Sony launches impressive new Alpha A9 mirrorless full-frame camera

Sony has launched what it’s calling its “most technologically advanced” digital camera yet, and it certainly looks like a beast on paper.

Sony’s latest flagship mirrorless sits above the Alpha 7 range, and features a blackout-free viewfinder that allows for continuous shooting at up to 20fps and offers 60 AF/AE tracking calculations per second.

The new A9 is a full-frame mirrorless camera that comes packing a load of features that should suit professional photographers looking for a great mirrorless offering.

It’s all down to what Sony is claiming is the world’s first full-frame stacked Exmor RS CMOS sensor, which comes with a 24.2-megapixel resolution.

Sony’s sensor allows for an impressive ISO range of 100–51,200, expandable to 50–204,800, along with super-fast data speed processing at up to 20 times faster than the company’s previous full-frame mirrorless cameras.

There’s also vibration-free shooting at speeds up to 1/32,000 sec with a fully electronic and silent shutter, along with a 5-axis image stabilisation system.

Not enough for you? Well, there’s plenty more, starting with the 693 phase-detect autofocus points, covering 93% of the frame.

Meanwhile, the new high-resolution, high-luminance Quad-VGA OLED Tru-Finder viewfinder packs around 3,686,000 dots, which is the highest-resolution viewfinder Sony has yet packed into a camera and will produce highly-detailed shots.

The hybrid AF setup is said to be about 25% faster than the Alpha A7R II, and should ensure fast-moving subjects are captured without difficulty.

Sony has also made sure the camera can shoot Full HD video at 120fps, and there’s an Ethernet port to make for easy file transfer, along with two SD card slots.

The A9 can also shoot 4K video (3840 x 2160p), using full pixel readout without pixel binning to collect 6K of information – which means it oversamples the image to make sure you get super-high quality footage.

The company will release the A9 on May 25 for $4500 in the US while Europeans will have to wait until June when the camera will arrive for £4500 in the UK and €5300 in the rest of Europe.

Samsung ordered to pay $11.6 million to Huawei for patent infringements

The Chinese court ordered Samsung to pay damages to the Chinese company Huawei 80 million yuan ($ 11.6 million 9.3 million pounds sterling) in compensation for damages after the trial of patent infringement.

Huawei filed a lawsuit against Samsung in May last year, following further applications for patent violations in Shenzhen, China and California, regarding what it claims to be an unlicensed use of its 4G technology.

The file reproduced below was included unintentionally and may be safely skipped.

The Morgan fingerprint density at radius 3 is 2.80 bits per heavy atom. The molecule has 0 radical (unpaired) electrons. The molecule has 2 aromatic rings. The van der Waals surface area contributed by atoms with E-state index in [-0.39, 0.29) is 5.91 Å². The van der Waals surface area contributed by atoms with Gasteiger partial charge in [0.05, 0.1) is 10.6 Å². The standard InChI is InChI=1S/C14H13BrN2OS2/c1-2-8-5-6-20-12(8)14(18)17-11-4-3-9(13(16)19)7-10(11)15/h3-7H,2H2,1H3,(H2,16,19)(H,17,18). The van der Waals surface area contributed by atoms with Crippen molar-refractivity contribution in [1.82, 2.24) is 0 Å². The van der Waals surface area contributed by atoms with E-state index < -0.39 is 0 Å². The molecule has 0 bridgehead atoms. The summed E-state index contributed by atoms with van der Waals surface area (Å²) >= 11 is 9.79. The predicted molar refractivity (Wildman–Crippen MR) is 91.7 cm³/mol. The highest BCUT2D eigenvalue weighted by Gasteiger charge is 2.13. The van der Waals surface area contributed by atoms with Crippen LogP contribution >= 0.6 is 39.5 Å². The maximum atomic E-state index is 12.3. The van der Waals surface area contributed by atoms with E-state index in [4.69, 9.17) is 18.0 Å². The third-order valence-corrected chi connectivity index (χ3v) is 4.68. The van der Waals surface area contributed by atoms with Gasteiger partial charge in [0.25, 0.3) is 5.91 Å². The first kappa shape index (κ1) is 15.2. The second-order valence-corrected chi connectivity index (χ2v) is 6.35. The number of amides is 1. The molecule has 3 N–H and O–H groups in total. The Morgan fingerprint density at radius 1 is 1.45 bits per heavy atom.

Huawei Device Co Ltd owns more than 50,000 technology patents and said that Samsung has implemented 20 different phones and tablets, including Galaxy S7, without permission.

In July, Samsung, which recently lost its position in the smartphone market of Huawei, acknowledged more than six alleged patent infringements.

This new implementation means that three Samsung Electronics units will have to repair the damage, while five company companies were ordered to stop violating Huawei’s copyright.

A representative of Huawei told the BBC: “Huawei notes the court’s decision on this case. Huawei believes that respecting and protecting the intellectual property of other companies allows all companies to recoup our investment in research and development.

“We believe that respect for intellectual property contributes to innovation and healthy, sustainable growth in the industry.”

A representative of Samsung told the BBC that the company will consider this decision before the full answer is issued.

The spokesman added: “For many years, Samsung Electronics has been the initiator of the development of innovative mobile technologies through constant investment in research and development to provide consumers with a wide range of innovative products.”

The victory of Huawei in China comes in the form of 4G patents.

The Chinese smartphone manufacturer received an order from the High Court of England and Wales to pay the American company Unwired Planet for the use of patents acquired from Ericsson.

Huawei is reportedly still evaluating the decision.


Panasonic’s SC-GA10 smart hi-fi speaker wants to take down Google Home

At IFA 2017 Panasonic has launched a hi-fi speaker armed with Google Assistant. The Panasonic SC-GA10 aims to supplant the Google Home by, well, sounding better.

There are two 20mm soft-dome tweeters placed at 45 degrees, which gives a full 180-degree sound field. The 8cm woofer is armed with dual voice coils for more robust bass, as well as a long reflex port. There are even manual and preset EQs. Basically, the Panasonic SC-GA10 claims to put a lot more focus on sound than the Google Home does.

It should be just as smart as the Google Home too, as it is fully compatible with Google Assistant. It supports major music streaming apps such as Spotify, Google Play and TuneIn Radio.

You can also perform basic web searches, make to-do lists, control smart home devices, and enjoy multi-room audio with other Chromecast-integrated speakers. Alternatively, you can get two Panasonic SC-GA10 units and use them in stereo configuration via Bluetooth.

The Panasonic SC-GA10 will go on sale in early 2018. No price has been announced as yet.